Humor is the intellectual ability to notice in phenomena their comical, funny sides, sneer. A sense of humor is associated with the subject's ability to detect contradictions in the world around him.
In a broad sense, everything that can cause laughter, smile and joy.
In the Russian language, the old form humor (from the 18th century) originally circulated in the meaning of “mood”, “disposition of the spirit”. M. Vasmer suggested that such an option could be a borrowing from it. humor, but this form could also be borrowed from Italian (for example, Italian. umore). A variant of humor with the meaning of “feeling funny” came into the Russian language in the 19th century from English, this form reflects the sound of English. humor ['hju: mɔ]. The original origin of the word is lat. humor, meaning "moisture", "liquid, juice". In medieval medicine, this Latin word had the concept of a "moist" person, in which there was a sufficient amount of bodily fluid, which was a sign of health for the body and spirit.
In the philosophy and science of the 18th century, the inconsistency of humor was considered in line with the search for the logic of constructing a humorous image. Thus, the Scottish philosopher J. Beatty, in an essay on laughter, designated the object of his work as "the result of observing two or more illogical, inappropriate or absurd parts or circumstances, considered as combined in one complex object or group." A. Schopenhauer in his work “The World as Will and Representation” pointed out that two non-coincident elements from which the funny arises are the concept we have learned and the real object, which “was thought in this concept” (but in reality turned out to be different from it).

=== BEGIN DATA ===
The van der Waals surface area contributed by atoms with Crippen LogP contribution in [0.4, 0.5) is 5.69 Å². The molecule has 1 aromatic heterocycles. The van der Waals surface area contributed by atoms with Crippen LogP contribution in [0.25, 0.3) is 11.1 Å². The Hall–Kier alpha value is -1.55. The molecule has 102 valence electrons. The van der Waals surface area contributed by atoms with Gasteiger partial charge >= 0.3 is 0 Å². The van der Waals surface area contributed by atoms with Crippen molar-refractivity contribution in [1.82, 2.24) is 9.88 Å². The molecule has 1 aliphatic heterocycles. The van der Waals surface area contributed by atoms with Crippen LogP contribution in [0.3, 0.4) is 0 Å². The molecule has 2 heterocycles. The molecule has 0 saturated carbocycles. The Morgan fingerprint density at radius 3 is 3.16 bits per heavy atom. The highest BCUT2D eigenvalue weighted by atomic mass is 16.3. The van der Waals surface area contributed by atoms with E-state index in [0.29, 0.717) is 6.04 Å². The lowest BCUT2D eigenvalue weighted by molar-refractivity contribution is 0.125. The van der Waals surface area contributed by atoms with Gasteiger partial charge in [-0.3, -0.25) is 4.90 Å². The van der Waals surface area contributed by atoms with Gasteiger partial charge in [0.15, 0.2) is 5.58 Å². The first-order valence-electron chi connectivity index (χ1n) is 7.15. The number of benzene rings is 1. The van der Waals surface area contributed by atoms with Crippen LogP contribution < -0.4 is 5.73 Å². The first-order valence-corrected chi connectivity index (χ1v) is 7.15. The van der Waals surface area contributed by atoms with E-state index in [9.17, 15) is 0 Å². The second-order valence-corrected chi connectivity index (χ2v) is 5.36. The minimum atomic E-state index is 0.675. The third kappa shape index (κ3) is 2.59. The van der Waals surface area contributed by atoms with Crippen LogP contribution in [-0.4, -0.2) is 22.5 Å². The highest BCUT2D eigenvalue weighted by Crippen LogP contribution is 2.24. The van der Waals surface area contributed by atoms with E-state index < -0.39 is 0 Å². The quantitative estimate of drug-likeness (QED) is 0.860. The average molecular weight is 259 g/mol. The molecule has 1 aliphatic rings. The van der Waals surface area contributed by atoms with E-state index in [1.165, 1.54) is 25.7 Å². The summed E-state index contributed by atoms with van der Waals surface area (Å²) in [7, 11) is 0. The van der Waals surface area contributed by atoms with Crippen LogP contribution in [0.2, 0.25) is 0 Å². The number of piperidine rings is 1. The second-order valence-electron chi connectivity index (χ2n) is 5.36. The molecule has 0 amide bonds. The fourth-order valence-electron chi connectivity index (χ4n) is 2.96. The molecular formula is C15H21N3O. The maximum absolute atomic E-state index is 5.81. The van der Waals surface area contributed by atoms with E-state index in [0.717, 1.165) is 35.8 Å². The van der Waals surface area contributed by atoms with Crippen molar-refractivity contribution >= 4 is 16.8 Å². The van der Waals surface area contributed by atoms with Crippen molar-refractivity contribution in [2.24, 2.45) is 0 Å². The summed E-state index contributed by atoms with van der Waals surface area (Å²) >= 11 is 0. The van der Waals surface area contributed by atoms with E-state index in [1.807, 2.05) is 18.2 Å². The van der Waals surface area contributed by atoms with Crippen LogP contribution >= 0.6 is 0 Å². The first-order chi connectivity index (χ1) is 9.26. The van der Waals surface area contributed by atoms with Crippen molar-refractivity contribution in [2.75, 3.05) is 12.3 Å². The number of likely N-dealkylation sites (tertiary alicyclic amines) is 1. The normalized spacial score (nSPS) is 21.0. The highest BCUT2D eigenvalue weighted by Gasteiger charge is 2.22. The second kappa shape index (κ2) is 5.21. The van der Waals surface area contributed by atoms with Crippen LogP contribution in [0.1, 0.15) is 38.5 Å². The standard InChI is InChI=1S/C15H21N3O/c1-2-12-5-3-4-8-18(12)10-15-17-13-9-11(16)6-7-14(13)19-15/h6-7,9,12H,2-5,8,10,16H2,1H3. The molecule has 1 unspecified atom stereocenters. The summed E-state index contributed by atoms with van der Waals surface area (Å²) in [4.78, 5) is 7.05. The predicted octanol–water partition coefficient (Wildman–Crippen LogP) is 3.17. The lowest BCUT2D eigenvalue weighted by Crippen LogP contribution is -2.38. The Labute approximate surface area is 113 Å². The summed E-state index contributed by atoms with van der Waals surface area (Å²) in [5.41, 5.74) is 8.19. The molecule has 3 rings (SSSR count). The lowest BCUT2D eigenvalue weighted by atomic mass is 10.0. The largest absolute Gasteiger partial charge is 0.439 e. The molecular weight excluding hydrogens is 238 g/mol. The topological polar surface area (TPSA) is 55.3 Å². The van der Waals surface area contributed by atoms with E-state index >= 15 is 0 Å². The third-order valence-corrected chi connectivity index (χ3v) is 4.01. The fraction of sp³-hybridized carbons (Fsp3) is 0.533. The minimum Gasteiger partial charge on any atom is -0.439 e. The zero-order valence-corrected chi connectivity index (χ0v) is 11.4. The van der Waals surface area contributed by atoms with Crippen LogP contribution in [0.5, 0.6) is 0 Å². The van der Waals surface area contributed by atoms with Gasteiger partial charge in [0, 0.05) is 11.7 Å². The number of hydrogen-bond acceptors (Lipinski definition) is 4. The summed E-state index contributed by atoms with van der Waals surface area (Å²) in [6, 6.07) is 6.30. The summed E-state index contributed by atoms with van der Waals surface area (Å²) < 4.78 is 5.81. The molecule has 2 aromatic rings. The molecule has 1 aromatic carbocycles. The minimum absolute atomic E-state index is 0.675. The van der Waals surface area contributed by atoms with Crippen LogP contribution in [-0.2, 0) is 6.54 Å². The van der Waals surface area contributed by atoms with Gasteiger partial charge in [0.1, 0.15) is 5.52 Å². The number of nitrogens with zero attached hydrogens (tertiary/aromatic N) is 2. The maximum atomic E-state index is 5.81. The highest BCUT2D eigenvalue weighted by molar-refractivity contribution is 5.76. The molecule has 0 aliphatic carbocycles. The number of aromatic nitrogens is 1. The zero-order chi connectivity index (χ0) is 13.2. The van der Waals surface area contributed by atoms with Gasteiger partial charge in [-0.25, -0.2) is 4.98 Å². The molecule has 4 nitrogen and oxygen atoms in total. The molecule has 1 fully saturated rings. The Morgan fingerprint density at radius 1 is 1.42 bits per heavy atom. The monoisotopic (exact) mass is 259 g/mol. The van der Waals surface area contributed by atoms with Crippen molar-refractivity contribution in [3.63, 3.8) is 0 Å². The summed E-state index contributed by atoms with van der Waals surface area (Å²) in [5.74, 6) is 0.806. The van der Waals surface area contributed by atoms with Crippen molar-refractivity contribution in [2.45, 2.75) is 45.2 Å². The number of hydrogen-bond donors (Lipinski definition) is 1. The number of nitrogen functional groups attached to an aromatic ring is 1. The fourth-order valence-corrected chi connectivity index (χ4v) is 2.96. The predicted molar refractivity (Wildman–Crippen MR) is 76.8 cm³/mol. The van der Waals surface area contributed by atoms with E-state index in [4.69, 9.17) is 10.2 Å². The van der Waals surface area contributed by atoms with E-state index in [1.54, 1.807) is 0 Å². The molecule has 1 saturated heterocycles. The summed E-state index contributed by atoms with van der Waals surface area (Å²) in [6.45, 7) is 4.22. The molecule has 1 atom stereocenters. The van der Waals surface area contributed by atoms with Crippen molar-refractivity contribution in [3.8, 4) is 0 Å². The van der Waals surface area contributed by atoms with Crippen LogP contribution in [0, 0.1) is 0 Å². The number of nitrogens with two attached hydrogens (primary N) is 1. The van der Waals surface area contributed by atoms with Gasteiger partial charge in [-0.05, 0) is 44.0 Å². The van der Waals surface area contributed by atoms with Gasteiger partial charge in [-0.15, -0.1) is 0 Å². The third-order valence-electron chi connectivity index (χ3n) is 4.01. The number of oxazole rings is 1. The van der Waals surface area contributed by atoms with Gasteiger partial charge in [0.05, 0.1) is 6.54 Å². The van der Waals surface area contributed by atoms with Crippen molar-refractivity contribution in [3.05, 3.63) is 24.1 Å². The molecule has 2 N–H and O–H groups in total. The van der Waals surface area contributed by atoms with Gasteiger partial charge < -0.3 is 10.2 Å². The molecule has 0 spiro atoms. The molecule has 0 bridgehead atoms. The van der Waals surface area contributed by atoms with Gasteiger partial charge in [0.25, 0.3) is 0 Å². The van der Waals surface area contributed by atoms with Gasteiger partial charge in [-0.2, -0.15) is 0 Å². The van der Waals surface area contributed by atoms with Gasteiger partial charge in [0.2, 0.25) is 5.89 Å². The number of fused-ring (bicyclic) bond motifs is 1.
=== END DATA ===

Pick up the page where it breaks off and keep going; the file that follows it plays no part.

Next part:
In the theory of detente, humor is interpreted as a mechanism of "release from tension", as a kind of "safety valve". The Scottish philosopher of the 19th century A. Bain and the English sociologist G. Spencer also considered laughter as a release. Elements of the theory of discharge can also be found in Freud's detailed interpretation of the foundations of humor. In Wit and its Relation to the Unconscious, the founder of psychoanalysis clearly distinguishes between humor, comicality and wit. Z. Freud believed that humor is a means of solving ps